Instant Bluebird | You best be born tricky



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Can I point out that I often disrupt adjectival word order in order to create tension, build rhythm, devise a MacGuffin, and more?

In technical writing, you don’t want anything to jump out at the reader except for direct meaning.

If you’re a journalist, the word count and the publication style offer constraints. However, long-form (features) writing is designed with some clever maneuvering in mind.

With creative writing, it is in your best interest to be born tricky with language.

It is probably better to not think of writing exclusively as “story” and “grammar” and to consider it more akin to, say, card tricks and close magic.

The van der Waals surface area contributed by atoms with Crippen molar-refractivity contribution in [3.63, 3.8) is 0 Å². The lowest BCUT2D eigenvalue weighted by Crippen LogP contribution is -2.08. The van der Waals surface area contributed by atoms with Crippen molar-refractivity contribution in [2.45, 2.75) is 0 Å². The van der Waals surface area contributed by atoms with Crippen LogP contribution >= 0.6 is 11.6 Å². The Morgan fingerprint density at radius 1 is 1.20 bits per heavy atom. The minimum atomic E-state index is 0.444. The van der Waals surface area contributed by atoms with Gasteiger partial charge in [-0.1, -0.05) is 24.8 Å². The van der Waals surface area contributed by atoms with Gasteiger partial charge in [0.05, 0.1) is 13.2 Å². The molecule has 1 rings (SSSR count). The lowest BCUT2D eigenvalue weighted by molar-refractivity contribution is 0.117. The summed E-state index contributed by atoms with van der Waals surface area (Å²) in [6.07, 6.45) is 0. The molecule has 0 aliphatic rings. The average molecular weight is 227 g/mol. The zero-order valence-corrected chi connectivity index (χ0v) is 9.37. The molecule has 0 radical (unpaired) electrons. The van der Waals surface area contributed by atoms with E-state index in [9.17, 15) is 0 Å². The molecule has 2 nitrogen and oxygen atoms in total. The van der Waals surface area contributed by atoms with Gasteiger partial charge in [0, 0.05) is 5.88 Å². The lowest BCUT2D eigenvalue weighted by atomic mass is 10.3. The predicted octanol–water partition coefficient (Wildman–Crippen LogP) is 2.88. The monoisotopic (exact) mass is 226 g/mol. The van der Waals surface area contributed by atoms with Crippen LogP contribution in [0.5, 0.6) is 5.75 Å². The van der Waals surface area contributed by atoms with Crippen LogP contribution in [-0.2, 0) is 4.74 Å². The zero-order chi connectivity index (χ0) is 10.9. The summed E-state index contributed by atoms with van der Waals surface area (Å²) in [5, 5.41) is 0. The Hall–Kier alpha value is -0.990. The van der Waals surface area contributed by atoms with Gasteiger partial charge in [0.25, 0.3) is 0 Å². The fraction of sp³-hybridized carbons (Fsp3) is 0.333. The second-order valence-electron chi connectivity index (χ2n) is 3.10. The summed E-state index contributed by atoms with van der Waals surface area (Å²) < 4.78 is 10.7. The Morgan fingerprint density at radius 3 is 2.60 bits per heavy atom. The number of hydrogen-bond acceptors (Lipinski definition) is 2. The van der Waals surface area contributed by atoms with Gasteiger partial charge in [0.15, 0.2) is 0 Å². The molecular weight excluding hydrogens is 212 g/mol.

Keep it quick; make it tricky; never obfuscate for obscurity’s sake: go make those words dance in your hands.

4 thoughts on “Instant Bluebird | You best be born tricky

  1. Why can’t I have a green great dragon? What if it is a Great Dragon that is green? More specifically, what if there is an adjective in the title of an object? Does that cause tension? Could I have a lazy green fire breathing Dutch colonial great dragon? Where does flavor fit in the rules? Is flavor an opinion? Do these pants make my butt look big?

Hey there, Cupcake! How are ya?

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